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How Pokemon GO is taking over the world, Twitter doesn’t want you seeing deleted tweets, RAM compensation is incoming, Tidal adds support for the Chromecast, and the complicated psychology of trolling.
Pokemon GO Is a Phenomenon
It’s fair to say Pokemon GO is a phenomenon at this point in time, earning the moniker less than a week after launch. Millions of people have already downloaded the mobile game to their smartphone, and it’s impacting people in many different ways, some good, some bad.
Pokemon GO has had an immediate impact on Nintendo, with its share price rising almost 25 percent at the time of writing. That has added $7.5 billion to the value of the Japanese company, ensuring Nintendo isn’t going anywhere anytime soon. Which is a good thing considering how badly the Wii U flopped.
While Pokemon GO has been great for Nintendo, and is providing millions of people with some harmless entertainment, there is a darker side to it all. Three people have been accused of using Pokemon GO to lure people to secluded spots so that they can rob them. The game also led one teenager to a riverbank where she found a dead body.
Despite these incidents, Pokemon GO is already more popular than Tinder. Which means more people are interested in finding a Pokemon than a date for the night. That really says everything you need to know about the power of this game. Interest will inevitably wane, but for now, Nintendo has a huge hit on its hands.
Twitter Shuts Down PostGhost
— Rich Harris (@Rich_Harris) July 9, 2016
Twitter has forced PostGhost to shut down. PostGhost was an archive of tweets deleted by “politicians, celebrities, and other public figures”. The idea was to hold these people to account, as without anyone archiving deleted tweets, public figures are able to post whatever they want and then retract it without any record of them having done so.
The social networking site claims PostGhost was violating its Developer Agreement and Policy, hence the request for the site to cease operations. However, in a long blog post, the people behind PostGhost explained why they had set the site up in the first place, and why they think Twitter is wrong to force them offline.
They argue that PostGhost was only archiving deleted tweets posted by verified users with tens of thousands of followers or more, which represents about 0.025% of the total Twitter userbase. PostGhost maintains that these people need to be held accountable, as Twitter provides them with “an outsized, instantaneous megaphone to reach vast numbers of followers”.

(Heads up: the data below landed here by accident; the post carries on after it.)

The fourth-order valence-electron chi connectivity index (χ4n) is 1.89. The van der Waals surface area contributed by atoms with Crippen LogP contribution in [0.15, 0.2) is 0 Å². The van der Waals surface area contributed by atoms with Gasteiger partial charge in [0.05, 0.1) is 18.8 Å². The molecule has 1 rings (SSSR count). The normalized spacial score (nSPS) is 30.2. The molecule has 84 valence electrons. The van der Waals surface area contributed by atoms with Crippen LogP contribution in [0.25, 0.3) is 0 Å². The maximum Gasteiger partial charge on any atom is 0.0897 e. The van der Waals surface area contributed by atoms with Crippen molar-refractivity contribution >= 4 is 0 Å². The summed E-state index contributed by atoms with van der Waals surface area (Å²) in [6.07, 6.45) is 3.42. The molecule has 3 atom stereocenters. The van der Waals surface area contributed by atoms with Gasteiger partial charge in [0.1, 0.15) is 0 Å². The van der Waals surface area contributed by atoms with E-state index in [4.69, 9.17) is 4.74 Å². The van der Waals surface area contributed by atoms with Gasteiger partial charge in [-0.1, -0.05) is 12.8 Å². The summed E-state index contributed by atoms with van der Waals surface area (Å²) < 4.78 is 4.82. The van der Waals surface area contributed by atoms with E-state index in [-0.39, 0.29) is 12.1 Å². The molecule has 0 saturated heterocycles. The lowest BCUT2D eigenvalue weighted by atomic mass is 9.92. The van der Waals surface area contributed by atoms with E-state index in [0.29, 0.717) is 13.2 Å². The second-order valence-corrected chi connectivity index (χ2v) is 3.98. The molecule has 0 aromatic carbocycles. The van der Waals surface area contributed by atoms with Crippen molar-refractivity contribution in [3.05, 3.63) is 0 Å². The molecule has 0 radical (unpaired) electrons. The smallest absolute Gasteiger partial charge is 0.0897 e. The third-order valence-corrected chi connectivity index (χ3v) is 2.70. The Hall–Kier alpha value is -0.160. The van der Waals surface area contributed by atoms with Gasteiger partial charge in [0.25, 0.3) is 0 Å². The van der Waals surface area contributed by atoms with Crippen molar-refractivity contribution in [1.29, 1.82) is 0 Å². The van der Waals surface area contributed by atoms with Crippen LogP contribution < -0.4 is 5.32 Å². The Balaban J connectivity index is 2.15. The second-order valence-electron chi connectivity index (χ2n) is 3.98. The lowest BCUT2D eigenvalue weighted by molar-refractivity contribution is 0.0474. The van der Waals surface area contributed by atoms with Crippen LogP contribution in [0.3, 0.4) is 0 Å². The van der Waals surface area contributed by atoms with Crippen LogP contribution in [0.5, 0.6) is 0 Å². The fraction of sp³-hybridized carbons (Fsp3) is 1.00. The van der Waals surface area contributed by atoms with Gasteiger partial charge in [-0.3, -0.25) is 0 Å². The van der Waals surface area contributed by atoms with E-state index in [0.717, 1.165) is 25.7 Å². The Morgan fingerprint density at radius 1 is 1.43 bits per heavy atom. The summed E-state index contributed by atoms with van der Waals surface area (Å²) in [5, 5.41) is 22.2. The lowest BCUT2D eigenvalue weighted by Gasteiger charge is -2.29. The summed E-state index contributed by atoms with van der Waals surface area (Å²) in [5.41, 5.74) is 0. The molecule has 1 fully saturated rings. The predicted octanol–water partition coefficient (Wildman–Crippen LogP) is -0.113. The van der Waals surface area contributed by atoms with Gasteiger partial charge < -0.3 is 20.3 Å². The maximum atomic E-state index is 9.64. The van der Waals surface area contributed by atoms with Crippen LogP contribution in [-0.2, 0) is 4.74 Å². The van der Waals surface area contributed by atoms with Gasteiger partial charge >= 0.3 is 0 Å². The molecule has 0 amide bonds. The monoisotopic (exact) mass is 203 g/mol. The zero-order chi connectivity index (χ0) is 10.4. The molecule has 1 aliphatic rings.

The PostGhost team have vowed to “continue a dialog and hopefully work towards a resolution that maintains user privacy while holding public figures accountable”. Twitter previously shut down Politwoops — which tracks tweets deleted by politicians — before restoring it to its former glory. PostGhost is clearly hoping for a similar resolution.
That RAM Class Action Pays Off
I just got a check for $18.61, from a class action settlement for RAM I bought 15 years ago. I'll take it!
— Matthew Wilber (@greenzeta) July 9, 2016
Anyone who bought RAM (Random-Access Memory), or a device with RAM in it, between 1998 and 2002, could be due for a payout this month (July 2016). Unfortunately, you needed to join a class action against RAM manufacturers several years ago to now be due some cold, hard cash. Sadly, the deadline for claiming has already passed.
This is all because several RAM manufacturers, including Samsung, Crucial, and NEC, were found to have artificially inflated prices around the turn of the century. They were sued for their anti-competitive behavior, and $200 million of the $310 million settlement was set aside for consumers. According to Gizmodo, checks are now being sent out.
Tidal Comes to the Chromecast
Tidal, Jay-Z’s high-def streaming music service that hardly anyone uses, now supports Chromecast. This means that after the latest update (1.14.0, released on July 7), you can now stream music and videos directly to your Chromecast.
We’re not big fans of Tidal here at MakeUseOf, so we cannot recommend subscribing to this particular service over either Spotify or Apple Music. However, those of you who have chosen Tidal will surely be heartened by Chromecast support finally becoming a reality.
The Psychology of Trolling
And finally, SciShow (one of the YouTube channels made for marathoning) tackles trolls, trying to figure out why people act in such an overly egregious way on the internet. We discover that trolls are disinhibited, disengaged people who mock, shame, and otherwise act atrociously for the LOLs.
We all have to accept some of the blame for the rise of online trolling, as the sites and services we all use allow them to flourish. Unfortunately, there is little we can do to combat the problem at the moment, apart from remembering the number one rule: “Don’t feed the trolls!”
Your Views on Today’s Tech News
Are you playing Pokemon GO yet? If so, what do you think of it? Should deleted tweets be archived for posterity? Do you use Tidal or one of the other streaming music services? Have you ever experienced obvious trolling online?
Let us know your thoughts on the Tech News of the day by posting to the comments section below. Because a healthy discussion is always welcome.
Tech News Digest is a daily column paring the technology news of the day down into bite-sized chunks that are easy to read and perfect for sharing.
Image Credit: Jamie_Okeefe via Flickr